Archive for April 30th, 2018

Indian Antecedents to Modern Economic Thought

April 30, 2018

This paper by Prof Satish Deodhar of IIM Ahemdabad was doing the internet rounds.

The history of economic thought begins with salutations to Greek writings of Aristotle and Plato. While the fourth century BCE Greek writings may have been the fount of modern economic thought that emerged in Europe starting 18th century CE, there has been a general unawareness of the economic thinking that emanated from the Indian subcontinent. Preclassical thoughts that had appeared in Vedas dating a millennium prior to the Greek writings had culminated in their comprehensive coverage in the treatise Arthashastra by Kautilya in the fourth century BCE.

In this context, the paper outlines various ancient Indian texts and the economic thoughts expressed therein, delves on the reasons why they have gone unnoticed, brings to the fore the economic policies laid down by Kautilya, shows how these policies exemplify pragmatic application of the modern economic principles, and brings out in bold relief, the contribution of this Pre-Classical literature in the history of economic thought.

This all has been known atleast amidst a few people. However, much of Indian economic thought is reduced to a few quotes here and there. Most of economics academia based in India, has been reluctant to teach these ideas in classrooms and encourage research on the same. This is a huge challenge which has to be overcome.

Learning colonial history via cemeteries…

April 30, 2018

Fascinating piece by Siddharth Bhatia in Wire.

He points to how one can learn history from cemeteries and points to Surat’s ignored cemetery:

To get an idea of how Company officials saw themselves, one just has to head to the English cemetery in Surat. Obelisks, cupolas, pillars, many of them clearly inspired by Moghul architecture-they are all here, 250 years after they were erected by fond relatives and friends to commemorate the great and the good of the East India Company.

There is no dearth of graveyards of the British in different parts of India – from Park Street in Kolkata to Sewri in Mumbai and many other places where the British were based. Many of the graves have elaborate statuary and fancy memorials in graveyards, but hardly anything rivals the large and ornamental mausoleums of Surat. It is as if, like the great Pharaohs of Egypt, the officials, especially based here in the 17th century, wanted to leave behind structures that would inspire awe and wonder for centuries.

But as Shelley wrote about Ozymandias, King of Kings, it was a delusion. Today, the English cemeteries lie forlorn and neglected, the once important names obliterated – literally – and long forgotten, all the hubris and the pride gone.

Situated in Katargam, an old part of Surat, the cemetery remains neglected, with a sole caretaker from the Archeological Survey of India (ASI) manning the place. Only architecture students and tapophiles (tombstone tourists) visit the cemeteries and, very occasionally, someone from abroad tracing their genealogy comes by. But for anyone interested in colonial history, it can be very rewarding.

How the burials were show of power:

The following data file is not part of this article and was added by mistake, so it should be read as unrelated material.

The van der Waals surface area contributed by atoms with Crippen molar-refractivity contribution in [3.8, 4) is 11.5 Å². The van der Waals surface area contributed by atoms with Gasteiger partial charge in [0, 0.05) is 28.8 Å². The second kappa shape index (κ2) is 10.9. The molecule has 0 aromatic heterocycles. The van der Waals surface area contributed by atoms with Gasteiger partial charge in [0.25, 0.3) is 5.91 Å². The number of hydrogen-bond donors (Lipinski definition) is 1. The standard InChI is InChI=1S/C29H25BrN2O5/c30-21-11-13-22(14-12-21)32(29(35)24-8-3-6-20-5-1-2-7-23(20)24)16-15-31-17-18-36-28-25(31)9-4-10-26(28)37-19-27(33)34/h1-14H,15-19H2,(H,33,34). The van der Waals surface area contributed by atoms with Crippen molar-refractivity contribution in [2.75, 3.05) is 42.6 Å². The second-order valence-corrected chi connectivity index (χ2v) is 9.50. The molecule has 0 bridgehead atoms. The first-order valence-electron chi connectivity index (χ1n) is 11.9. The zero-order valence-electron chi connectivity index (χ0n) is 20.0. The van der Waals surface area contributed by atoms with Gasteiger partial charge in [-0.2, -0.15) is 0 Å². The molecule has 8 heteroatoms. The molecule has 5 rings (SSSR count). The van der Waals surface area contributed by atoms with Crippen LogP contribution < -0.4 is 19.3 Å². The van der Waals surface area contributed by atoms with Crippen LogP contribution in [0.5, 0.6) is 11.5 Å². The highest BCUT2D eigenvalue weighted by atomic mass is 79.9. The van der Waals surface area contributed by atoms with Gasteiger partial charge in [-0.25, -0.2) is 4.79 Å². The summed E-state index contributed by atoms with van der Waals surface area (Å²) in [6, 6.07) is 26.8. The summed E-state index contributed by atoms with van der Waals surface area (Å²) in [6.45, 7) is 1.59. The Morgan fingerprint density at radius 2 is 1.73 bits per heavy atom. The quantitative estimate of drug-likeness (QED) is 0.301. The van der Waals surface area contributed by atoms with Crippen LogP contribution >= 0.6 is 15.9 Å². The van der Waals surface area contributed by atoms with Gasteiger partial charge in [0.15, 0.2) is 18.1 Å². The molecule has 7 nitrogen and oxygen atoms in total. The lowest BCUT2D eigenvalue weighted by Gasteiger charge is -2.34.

Many of those are buried here, including George Oxenden, the first Company governor of Bombay Presidency, his brother Christopher, and the second governor successor Gerald Aungier, said to be the man who laid the institutional foundations of the seven islands to transform the area into a town. The tomb is unmarked, but most historians now agree it is his. Both are handsome structures, with a dome and staircases leading to an upper level.

There are several others, the marble plaques faded, and quite a few unmarked, small graves, totalling over 400. The graves of those who died in the 19th century are far more modest – by this time the Company had moved its headquarters to Bombay,

The Dutch too had come to Surat, setting up a directorate there in 1616. They were traders and established a small base in the town. There was competition between the two European trading powers and rivalry also in building grand tombs.

The Dutch cemetery is walking distance from the English one; it is smaller but has no dearth of large mausoleums, the biggest one being that of Hendrik Adrian Baron Van Reede, a director of the Dutch East India Company who died in December 1691. “His grandiose mausoleum was intended to rival and eclipse that of his rivals the Oxendens,” says a board in the graveyard. It has a cupola and a gallery above supported by “handsome” columns below. The tomb was adorned with escutcheons and paintings, which have long since gone, though the walls and roof still retain floral designs.

In a small portion of the Dutch cemetery lie many stone plaques that are the graves of the handful of Armenians who lived here at one time, as traders. The caretaker says occasionally someone will come and specifically ask to see Armenian graves.


But is anyone really interested in knowing about history, especially much reviled colonial history? Around the graveyards, are new residential buildings, small businesses and a busy flyover; how long before the inevitable pressures of the modern world once and for all wipe out this vestige of another time?

Here is an interview of Prof. Keith Eggener of University of Missouri who has studied evolution of cemeteries in US.

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